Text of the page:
Saving the Big Thicket: From Exploration to Preservation, 1685-2003 (Google eBook)

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University of North Texas Press, 2004 - History - 289 pages
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The Big Thicket of East Texas, which at one time covered over two million acres, served as a barrier to civilizations throughout most of historic times. By the late nineteenth century, however, an assault on this wilderness by settlers, railroads, and timber companies began in earnest. By the 1920s, much of the wilderness had been destroyed. Spurred on by the continued destruction of the region, the Big Thicket Association (BTA) organized in 1964 to fight for its preservation. Arguing that the Big Thicket was a unique botanical region, the BTA and their supporters convinced President Gerald Ford to authorize an 84,550-acre Big Thicket National Preserve in 1974. Saving the Big Thicket is a classic account of the region's history and a play-by-play narrative of the prolonged fight for the Big Thicket Preserve. It is a clearly written case study of the conflict between economics and preservation, presenting each side with objectivity and fairness. Originally written by Cozine in 1976, it has been updated with a new afterword by Pete A. Y. Gunter.
  

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Contents

CHAPTER I Introduction
1
CHAPTER II The Indians Assault
14
CHAPTER III The Spanish Assault
21
CHAPTER IV The Anglo Assault
32
CHAPTER V A Timber Bonanza
45
CHAPTER VI Oil Exploration in the Big Thicket
68
CHAPTER VII The Drive for Preservation
82
CHAPTER VIII The Yarborough Years
100
CHAPTER X Consensus and Compromise
135
CHAPTER XI Conclusion
161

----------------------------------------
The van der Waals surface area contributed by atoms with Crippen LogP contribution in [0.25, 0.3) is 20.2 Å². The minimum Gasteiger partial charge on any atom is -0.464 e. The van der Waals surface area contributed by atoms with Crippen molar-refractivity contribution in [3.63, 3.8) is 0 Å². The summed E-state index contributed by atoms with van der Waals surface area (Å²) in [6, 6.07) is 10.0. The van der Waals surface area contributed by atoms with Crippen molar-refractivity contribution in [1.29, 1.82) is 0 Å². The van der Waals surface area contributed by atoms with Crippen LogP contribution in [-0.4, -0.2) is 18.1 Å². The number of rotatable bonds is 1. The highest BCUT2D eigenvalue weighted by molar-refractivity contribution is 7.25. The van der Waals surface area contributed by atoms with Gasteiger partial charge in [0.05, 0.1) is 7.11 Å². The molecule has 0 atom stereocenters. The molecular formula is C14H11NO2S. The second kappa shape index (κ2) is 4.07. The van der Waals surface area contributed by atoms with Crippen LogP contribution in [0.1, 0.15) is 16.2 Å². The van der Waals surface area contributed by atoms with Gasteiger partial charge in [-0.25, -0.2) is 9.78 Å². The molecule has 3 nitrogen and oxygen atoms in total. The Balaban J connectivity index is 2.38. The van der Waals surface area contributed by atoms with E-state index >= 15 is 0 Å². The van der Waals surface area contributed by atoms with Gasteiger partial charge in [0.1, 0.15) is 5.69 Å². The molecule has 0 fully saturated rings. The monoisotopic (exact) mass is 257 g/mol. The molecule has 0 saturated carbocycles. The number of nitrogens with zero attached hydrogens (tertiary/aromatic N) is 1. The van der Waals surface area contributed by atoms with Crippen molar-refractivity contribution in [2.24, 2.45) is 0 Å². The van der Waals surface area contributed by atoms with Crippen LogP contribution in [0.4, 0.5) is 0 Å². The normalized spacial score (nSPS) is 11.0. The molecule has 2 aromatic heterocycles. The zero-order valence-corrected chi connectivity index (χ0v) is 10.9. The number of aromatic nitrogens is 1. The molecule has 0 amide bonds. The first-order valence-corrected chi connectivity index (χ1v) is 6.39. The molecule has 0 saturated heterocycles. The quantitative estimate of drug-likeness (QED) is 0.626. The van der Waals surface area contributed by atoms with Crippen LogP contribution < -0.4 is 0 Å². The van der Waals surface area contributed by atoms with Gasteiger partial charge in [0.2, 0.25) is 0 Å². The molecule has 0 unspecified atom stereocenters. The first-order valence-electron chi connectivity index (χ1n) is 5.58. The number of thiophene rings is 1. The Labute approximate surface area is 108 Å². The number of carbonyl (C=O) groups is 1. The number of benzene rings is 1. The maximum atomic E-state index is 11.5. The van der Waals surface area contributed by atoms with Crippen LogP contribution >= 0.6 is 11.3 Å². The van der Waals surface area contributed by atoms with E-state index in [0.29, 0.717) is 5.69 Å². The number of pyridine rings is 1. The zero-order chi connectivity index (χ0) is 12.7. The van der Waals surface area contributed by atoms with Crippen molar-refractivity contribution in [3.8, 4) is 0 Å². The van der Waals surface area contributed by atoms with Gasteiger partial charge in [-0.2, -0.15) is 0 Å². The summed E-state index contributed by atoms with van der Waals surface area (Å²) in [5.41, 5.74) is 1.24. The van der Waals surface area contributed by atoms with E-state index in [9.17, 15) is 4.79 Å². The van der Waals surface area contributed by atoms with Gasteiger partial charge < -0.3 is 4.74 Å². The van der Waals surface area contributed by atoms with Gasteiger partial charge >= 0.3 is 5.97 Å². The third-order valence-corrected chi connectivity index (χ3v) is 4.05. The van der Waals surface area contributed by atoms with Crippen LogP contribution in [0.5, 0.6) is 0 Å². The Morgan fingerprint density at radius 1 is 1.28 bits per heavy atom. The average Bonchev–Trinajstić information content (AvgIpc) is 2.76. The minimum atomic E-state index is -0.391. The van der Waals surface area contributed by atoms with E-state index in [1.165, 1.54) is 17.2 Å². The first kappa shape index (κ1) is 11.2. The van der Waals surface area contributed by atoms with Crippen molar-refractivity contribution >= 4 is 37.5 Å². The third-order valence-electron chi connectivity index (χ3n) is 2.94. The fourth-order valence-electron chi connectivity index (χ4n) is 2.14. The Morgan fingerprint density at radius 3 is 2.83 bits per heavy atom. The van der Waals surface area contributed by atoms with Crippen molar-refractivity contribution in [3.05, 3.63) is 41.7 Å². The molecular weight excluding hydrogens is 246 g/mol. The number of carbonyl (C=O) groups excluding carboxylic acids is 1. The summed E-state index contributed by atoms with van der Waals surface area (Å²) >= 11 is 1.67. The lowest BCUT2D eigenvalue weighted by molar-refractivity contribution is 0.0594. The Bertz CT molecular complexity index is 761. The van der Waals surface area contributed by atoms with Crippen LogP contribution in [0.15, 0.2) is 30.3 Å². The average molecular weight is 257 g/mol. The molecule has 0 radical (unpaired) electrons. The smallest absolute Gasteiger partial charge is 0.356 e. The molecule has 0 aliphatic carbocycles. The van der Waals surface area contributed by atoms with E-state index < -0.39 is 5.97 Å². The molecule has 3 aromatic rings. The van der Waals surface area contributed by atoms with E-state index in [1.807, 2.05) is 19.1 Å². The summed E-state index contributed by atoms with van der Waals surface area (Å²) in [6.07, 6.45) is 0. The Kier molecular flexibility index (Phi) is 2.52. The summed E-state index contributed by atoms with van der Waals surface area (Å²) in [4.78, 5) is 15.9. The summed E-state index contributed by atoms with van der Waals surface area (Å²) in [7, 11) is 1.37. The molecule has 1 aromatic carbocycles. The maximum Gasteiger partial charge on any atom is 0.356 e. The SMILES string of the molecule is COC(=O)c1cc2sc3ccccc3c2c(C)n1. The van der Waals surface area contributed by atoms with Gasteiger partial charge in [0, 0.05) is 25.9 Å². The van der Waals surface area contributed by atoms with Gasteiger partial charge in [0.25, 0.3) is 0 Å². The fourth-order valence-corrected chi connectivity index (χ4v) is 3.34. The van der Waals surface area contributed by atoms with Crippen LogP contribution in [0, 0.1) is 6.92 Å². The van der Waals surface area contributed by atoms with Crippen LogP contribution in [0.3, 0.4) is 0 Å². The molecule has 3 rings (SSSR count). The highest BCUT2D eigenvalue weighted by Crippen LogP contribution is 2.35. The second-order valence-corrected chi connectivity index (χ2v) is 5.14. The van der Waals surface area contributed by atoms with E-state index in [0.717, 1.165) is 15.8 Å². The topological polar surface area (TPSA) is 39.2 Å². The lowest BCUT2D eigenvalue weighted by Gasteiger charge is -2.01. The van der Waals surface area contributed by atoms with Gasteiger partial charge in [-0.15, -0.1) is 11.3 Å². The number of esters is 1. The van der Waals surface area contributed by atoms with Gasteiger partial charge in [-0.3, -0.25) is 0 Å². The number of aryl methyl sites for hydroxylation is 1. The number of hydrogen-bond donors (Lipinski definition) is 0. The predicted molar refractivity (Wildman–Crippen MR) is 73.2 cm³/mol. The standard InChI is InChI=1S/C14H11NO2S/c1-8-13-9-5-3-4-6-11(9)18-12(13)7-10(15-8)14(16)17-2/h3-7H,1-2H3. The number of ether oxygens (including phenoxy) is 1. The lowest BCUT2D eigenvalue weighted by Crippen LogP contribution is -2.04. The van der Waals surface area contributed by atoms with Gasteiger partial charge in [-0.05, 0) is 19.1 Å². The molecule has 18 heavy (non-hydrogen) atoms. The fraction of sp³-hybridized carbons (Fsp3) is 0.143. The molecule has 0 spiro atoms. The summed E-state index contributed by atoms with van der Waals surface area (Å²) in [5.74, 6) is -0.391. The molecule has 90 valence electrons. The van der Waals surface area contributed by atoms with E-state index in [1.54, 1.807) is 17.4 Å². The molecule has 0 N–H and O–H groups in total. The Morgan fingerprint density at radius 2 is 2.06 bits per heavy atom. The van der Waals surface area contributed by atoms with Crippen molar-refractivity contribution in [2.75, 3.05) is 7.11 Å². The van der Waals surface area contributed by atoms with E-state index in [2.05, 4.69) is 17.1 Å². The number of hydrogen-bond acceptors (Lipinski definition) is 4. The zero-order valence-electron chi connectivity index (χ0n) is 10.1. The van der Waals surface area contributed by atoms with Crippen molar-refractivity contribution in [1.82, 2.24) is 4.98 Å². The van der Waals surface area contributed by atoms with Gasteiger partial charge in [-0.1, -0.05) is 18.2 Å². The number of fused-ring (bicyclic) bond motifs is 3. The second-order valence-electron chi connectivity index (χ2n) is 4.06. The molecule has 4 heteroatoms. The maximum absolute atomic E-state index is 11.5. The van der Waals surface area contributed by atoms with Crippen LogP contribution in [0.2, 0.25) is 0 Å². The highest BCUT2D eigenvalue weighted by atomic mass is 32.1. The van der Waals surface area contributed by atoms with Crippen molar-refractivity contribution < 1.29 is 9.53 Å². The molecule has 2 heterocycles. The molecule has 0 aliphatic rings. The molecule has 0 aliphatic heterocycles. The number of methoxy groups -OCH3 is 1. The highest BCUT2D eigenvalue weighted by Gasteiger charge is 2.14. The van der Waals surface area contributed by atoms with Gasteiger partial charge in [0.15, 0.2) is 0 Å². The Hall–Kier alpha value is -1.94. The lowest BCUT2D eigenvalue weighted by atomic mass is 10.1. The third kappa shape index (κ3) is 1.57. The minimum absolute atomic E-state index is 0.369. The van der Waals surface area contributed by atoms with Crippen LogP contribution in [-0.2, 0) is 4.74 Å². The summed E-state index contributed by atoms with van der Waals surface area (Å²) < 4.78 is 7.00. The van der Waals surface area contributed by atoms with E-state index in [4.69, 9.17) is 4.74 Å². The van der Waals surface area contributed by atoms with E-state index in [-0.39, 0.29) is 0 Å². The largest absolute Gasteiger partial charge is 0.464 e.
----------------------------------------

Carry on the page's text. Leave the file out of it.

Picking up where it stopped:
NOTES TO CHAPTERS IIX
170
BIBLIOGRAPHY TO CHAPTERS IIX
208
AFTERWORD
223
NOTES TO AFTERWORD
257
BIBLIOGRAPHY TO AFTERWORD
266
INDEX
269

CHAPTER IX Urbanites and Intellectuals
120
photo gallery
134

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Page 8 - The study team also stated that "the forest contains elements common to the Florida Everglades, the Okefenokee Swamp, the Appalachian region, the Piedmont forests, and the open woodlands of the coastal plains.
Page 2 - It was real Thicket— a forest floor of fallen trees swamped with brush and briar, and understory of holly and dogwood and gum and oak and maple and hawthorn trailing vines and Spanish moss, and a soaring, pillared canopy of beech and magnolia and loblolly pine. There was no sky, no sun, no sense of direction. We climbed over logs and circled sloughs and ducked under hanging branches, and every log and every slough and every branch looked very much like the last. There were no landmarks. There were...

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Saving the Big Thicket: From Exploration to Preservation, 1685 ...
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About the author (2004)

Author received his Ph.D. from Texas A&M in 1976. This was his dissertation. He currently is on the staff of University of Louisiana at Monroe.

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